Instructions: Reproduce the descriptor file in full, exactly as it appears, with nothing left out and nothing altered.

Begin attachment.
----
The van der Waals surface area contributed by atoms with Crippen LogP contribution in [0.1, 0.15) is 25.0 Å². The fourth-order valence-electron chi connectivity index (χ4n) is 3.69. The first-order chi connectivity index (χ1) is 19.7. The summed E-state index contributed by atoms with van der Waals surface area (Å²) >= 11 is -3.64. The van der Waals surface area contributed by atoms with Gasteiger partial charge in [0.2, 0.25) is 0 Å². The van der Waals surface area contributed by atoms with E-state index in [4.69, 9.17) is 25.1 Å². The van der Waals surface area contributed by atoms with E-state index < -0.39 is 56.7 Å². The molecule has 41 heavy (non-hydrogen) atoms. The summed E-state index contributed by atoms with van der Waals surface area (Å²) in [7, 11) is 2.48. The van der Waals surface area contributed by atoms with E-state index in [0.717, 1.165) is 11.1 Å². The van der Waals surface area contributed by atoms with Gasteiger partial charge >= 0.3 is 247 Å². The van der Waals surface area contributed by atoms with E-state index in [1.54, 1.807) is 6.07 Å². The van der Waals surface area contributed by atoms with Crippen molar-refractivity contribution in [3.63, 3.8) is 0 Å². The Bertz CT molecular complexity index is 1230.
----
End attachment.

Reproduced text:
The van der Waals surface area contributed by atoms with Crippen LogP contribution in [0.1, 0.15) is 25.0 Å². The fourth-order valence-electron chi connectivity index (χ4n) is 3.69. The first-order chi connectivity index (χ1) is 19.7. The summed E-state index contributed by atoms with van der Waals surface area (Å²) >= 11 is -3.64. The van der Waals surface area contributed by atoms with Gasteiger partial charge in [0.2, 0.25) is 0 Å². The van der Waals surface area contributed by atoms with E-state index in [4.69, 9.17) is 25.1 Å². The van der Waals surface area contributed by atoms with E-state index < -0.39 is 56.7 Å². The molecule has 41 heavy (non-hydrogen) atoms. The summed E-state index contributed by atoms with van der Waals surface area (Å²) in [7, 11) is 2.48. The van der Waals surface area contributed by atoms with E-state index in [0.717, 1.165) is 11.1 Å². The van der Waals surface area contributed by atoms with Gasteiger partial charge >= 0.3 is 247 Å². The van der Waals surface area contributed by atoms with E-state index in [1.54, 1.807) is 6.07 Å². The van der Waals surface area contributed by atoms with Crippen molar-refractivity contribution in [3.63, 3.8) is 0 Å². The Bertz CT molecular complexity index is 1230.